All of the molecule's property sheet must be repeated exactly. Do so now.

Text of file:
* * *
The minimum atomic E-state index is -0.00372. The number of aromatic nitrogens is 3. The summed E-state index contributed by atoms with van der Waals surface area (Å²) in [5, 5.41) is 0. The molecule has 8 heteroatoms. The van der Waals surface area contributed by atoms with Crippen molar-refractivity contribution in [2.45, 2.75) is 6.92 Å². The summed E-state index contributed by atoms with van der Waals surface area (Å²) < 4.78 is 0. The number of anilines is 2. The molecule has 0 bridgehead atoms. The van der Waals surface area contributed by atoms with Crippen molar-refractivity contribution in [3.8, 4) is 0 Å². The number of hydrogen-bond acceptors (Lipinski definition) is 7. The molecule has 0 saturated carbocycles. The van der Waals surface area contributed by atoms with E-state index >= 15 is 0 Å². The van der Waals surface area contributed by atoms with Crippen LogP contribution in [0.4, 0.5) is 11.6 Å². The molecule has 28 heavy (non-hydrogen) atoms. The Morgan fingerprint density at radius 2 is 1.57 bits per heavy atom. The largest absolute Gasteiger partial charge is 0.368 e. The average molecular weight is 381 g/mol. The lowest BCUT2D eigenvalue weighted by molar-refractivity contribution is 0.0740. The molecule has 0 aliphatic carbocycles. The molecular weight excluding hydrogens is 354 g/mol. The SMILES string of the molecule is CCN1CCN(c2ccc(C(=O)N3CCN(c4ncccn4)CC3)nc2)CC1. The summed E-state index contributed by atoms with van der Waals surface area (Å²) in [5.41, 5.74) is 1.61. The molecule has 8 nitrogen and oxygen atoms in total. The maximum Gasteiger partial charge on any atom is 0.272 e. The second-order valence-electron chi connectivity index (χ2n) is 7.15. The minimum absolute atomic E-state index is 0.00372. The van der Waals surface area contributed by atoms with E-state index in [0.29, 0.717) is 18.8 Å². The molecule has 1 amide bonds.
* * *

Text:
The minimum atomic E-state index is -0.00372. The number of aromatic nitrogens is 3. The summed E-state index contributed by atoms with van der Waals surface area (Å²) in [5, 5.41) is 0. The molecule has 8 heteroatoms. The van der Waals surface area contributed by atoms with Crippen molar-refractivity contribution in [2.45, 2.75) is 6.92 Å². The summed E-state index contributed by atoms with van der Waals surface area (Å²) < 4.78 is 0. The number of anilines is 2. The molecule has 0 bridgehead atoms. The van der Waals surface area contributed by atoms with Crippen molar-refractivity contribution in [3.8, 4) is 0 Å². The number of hydrogen-bond acceptors (Lipinski definition) is 7. The molecule has 0 saturated carbocycles. The van der Waals surface area contributed by atoms with E-state index >= 15 is 0 Å². The van der Waals surface area contributed by atoms with Crippen LogP contribution in [0.4, 0.5) is 11.6 Å². The molecule has 28 heavy (non-hydrogen) atoms. The Morgan fingerprint density at radius 2 is 1.57 bits per heavy atom. The largest absolute Gasteiger partial charge is 0.368 e. The average molecular weight is 381 g/mol. The lowest BCUT2D eigenvalue weighted by molar-refractivity contribution is 0.0740. The molecule has 0 aliphatic carbocycles. The molecular weight excluding hydrogens is 354 g/mol. The SMILES string of the molecule is CCN1CCN(c2ccc(C(=O)N3CCN(c4ncccn4)CC3)nc2)CC1. The summed E-state index contributed by atoms with van der Waals surface area (Å²) in [5.41, 5.74) is 1.61. The molecule has 8 nitrogen and oxygen atoms in total. The maximum Gasteiger partial charge on any atom is 0.272 e. The second-order valence-electron chi connectivity index (χ2n) is 7.15. The minimum absolute atomic E-state index is 0.00372. The van der Waals surface area contributed by atoms with E-state index in [0.29, 0.717) is 18.8 Å². The molecule has 1 amide bonds.